Throughout his personal life and professional career, Dan Holin has been busy creating bridges and collaborations between countries, neighboring cities and even his own neighbors. Working in the international arena, Dan helped promote understanding between Israel and the international community through cultural collaborations and agreements in the area of music, film, and industrial design. Dan is most proud of conceiving and implementing “Poems on Trees,” a series of public arts exhibits combining Israeli and foreign poetry hung from trees in major public boulevards in Israel, France and Japan, as well as work he did bridging Arabs and Israelis. Dan has also worked to promote better understanding and collaboration between museums and the communities which reside near them, but do not frequent them. Feeling the need to better connect with his own neighbors, Dan started up a community bicycling club, chaired a community task force, and coordinated a garden work and tools cooperative. From 2003 until 2015, Dan led the creation and growth of The Jericho Road Project, a skillsbased, volunteer-powered community development organization, with sites in Massachusetts, Texas, and California. Recognizing the parallel need for meaningful corporate leadership training, and more and better trained nonprofit board members, Dan was responsible for the growth of The Leadership Connection. With trainers from Harvard University and Deloitte, and customers that included Raytheon and EMC and the nonprofit community, this social enterprise bridged corporate and nonprofit community needs by training corporate executives and then placing them on nonprofit boards.
As Special Projects Director at UTEC, Inc, a youth serving organization in Lowell, MA, Dan is charged with launching new programs and designing new collaborations between corporate and academic partners and UTEC. These include launching a new mentoring and transportation programs at UTEC, and a training and employment collaboration with Whole Foods Market. Dan resides in Concord, MA and is an avid cyclist, dog owner and outdoors person.
Chief Growth Officer & Executive Vice President, Institute for Nonprofit Practice
Patrick Kirby has over two decades of management experience spanning the corporate, public and nonprofit sectors. He recently departed Citizen Schools after ten years of service as their Vice President of the National Network. After graduating from McGill University in Montreal, Canada, Patrick taught high school before progressing through a range of leadership roles at City Year. He then spent five years scaling the Timberland Company’s employee volunteer program across 23 countries of operation as part of the company's highly regarded Corporate Social Responsibility department. Patrick has previously served on the Board of Advisors at the Orchard Gardens K-8 School (Roxbury, MA), GroundWork USA, Volunteer NH!, and The Brookings Institute’s “Building Bridges Task Force on International Volunteering and Service.” He currently serves on the National Board of Trustees for SCS Noonan Scholars and coaches youth soccer. He is an alum of The Institute of Nonprofit Practice and has coached executives at INP for the past two years as a Senior Fellow.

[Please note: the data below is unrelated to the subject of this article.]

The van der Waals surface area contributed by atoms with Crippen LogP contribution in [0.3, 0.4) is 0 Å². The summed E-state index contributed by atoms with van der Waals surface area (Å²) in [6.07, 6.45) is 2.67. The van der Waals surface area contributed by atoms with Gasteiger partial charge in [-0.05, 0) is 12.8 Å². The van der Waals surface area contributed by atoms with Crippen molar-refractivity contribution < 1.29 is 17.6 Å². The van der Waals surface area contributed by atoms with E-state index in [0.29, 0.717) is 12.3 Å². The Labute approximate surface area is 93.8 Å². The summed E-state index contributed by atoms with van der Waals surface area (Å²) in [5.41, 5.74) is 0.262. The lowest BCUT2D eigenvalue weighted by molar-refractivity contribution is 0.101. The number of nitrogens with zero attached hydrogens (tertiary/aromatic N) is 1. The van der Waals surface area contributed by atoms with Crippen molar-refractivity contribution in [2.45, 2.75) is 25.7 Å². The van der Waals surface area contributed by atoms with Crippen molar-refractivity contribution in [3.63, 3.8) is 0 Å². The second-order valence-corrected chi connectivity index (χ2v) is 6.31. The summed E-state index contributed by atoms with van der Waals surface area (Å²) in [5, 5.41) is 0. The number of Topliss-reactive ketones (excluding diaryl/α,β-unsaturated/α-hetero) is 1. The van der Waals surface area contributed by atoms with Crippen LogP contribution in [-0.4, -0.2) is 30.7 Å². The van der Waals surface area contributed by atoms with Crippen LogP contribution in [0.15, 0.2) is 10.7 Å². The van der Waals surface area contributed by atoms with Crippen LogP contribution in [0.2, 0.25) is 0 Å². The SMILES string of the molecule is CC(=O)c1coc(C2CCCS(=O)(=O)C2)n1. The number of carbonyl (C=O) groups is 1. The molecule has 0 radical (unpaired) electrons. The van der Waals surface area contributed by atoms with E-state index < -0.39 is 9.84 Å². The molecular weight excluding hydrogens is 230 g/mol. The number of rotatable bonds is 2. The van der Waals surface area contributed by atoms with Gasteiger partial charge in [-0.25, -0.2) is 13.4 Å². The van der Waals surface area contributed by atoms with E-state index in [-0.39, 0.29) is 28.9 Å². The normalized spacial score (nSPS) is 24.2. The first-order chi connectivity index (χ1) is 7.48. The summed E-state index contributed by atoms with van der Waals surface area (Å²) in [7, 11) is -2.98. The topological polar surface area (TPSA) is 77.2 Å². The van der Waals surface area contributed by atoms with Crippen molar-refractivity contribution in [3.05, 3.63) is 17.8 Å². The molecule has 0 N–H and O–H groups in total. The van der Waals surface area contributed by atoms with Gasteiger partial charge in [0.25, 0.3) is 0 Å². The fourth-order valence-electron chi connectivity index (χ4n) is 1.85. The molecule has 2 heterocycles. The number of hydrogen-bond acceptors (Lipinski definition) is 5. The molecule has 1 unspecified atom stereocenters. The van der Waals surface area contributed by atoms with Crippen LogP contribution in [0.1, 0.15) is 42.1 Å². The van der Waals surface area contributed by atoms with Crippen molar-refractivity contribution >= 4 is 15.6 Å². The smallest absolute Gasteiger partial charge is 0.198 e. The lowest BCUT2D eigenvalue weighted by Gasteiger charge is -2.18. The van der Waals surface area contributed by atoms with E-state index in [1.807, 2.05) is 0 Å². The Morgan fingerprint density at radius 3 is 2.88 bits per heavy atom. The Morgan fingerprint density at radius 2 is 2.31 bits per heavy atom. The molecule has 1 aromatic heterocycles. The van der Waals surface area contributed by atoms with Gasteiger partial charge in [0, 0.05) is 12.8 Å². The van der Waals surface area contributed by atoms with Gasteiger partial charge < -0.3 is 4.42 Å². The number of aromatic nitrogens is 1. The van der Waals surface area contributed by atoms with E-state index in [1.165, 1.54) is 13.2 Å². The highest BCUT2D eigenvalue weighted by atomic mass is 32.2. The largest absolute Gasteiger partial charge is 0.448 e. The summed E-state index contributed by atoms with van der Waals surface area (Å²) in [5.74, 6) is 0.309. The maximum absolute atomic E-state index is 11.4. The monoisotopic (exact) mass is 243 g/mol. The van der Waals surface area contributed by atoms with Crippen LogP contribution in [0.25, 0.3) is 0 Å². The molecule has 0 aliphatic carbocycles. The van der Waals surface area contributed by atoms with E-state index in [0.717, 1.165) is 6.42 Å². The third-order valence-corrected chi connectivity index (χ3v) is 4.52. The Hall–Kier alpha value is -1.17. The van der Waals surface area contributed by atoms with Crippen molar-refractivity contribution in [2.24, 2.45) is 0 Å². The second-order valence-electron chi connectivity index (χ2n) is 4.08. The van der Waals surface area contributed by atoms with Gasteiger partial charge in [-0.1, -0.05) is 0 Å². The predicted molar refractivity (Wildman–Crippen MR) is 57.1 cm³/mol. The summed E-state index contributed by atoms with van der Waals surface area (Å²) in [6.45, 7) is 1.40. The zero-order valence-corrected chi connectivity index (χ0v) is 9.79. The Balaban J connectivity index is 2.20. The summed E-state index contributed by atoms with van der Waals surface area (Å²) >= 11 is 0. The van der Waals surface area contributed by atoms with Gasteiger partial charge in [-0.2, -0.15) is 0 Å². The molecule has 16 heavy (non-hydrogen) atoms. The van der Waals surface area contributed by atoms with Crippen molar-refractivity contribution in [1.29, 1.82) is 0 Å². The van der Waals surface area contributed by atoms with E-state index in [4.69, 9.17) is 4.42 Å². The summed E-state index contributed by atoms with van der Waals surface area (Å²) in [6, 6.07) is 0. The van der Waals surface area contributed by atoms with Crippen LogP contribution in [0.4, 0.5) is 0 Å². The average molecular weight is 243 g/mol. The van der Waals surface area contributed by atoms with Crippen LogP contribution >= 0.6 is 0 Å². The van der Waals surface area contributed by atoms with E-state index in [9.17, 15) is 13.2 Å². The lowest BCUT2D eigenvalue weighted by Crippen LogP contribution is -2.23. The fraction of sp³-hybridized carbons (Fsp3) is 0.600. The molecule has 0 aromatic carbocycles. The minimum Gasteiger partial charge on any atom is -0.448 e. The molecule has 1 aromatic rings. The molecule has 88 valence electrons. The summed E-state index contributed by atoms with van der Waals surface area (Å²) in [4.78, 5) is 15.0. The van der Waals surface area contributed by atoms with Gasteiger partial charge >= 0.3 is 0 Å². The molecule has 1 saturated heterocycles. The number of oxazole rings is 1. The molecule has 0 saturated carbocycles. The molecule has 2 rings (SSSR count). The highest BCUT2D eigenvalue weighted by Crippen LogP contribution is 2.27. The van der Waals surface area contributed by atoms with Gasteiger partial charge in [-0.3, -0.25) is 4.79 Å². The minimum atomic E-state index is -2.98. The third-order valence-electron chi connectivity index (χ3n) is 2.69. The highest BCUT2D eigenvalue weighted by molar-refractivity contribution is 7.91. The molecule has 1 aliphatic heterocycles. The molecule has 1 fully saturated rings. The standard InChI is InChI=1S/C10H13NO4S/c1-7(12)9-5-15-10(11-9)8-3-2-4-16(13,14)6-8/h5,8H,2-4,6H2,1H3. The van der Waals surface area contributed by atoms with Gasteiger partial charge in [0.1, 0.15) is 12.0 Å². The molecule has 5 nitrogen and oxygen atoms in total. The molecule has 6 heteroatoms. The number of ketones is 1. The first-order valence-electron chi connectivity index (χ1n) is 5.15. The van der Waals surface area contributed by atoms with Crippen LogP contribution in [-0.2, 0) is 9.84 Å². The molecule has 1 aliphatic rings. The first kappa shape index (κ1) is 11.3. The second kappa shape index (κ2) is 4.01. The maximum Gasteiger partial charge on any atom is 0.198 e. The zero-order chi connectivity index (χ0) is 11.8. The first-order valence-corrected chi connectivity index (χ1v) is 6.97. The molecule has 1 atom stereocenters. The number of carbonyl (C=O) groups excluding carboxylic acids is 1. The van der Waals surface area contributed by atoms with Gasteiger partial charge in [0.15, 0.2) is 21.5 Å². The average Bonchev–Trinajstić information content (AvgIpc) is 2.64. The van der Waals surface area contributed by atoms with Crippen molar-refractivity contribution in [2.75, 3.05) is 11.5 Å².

Executive Director, Cotuit Center for the Arts
David Kuehn arrived at Cotuit Center for the Arts in March of 2010 ready, as new executive director, to spearhead an initiative to introduce new patrons to one of the Cape’s undiscovered gems. Under his leadership, the Center is now bursting with activity in performing arts and education and is in the midst of a major capital expansion initiative.
A native of Indiana, David left the heartland in 1979 for the California gold coast and a degree in music performance from UCLA. His passion for and experience in all art forms was rooted during his early days in California where he played in Daniel Lentz’ ensemble. In Los Angeles, Kuehn worked in the scene with such visionaries as Philip Glass, John Adams, The Kronos Quartet, Keith Haring, David Hockney, Dan Flavin, Franco Assetto and more. In 1993 he relocated to NYC, eventually running the classical music division of RCA records, guiding recording projects by such luminaries as Leontyne Price, Van Cliburn, Michael Tilson Thomas, Denyce Graves, Max Vengerov and the Boston Pops, just to name a few.
Kuehn and his husband Alan Trugman took up seasonal residence on the Cape in 1993 and then permanent residency in their Yarmouth Port home in 2000. He is a former Chairman of the GALE fund, sits on the board of the Massachusetts Nonprofit Network, has volunteered for several organizations on the Cape, and tries to remain an avid cyclist.
President & CEO, Children’s Services of Roxbury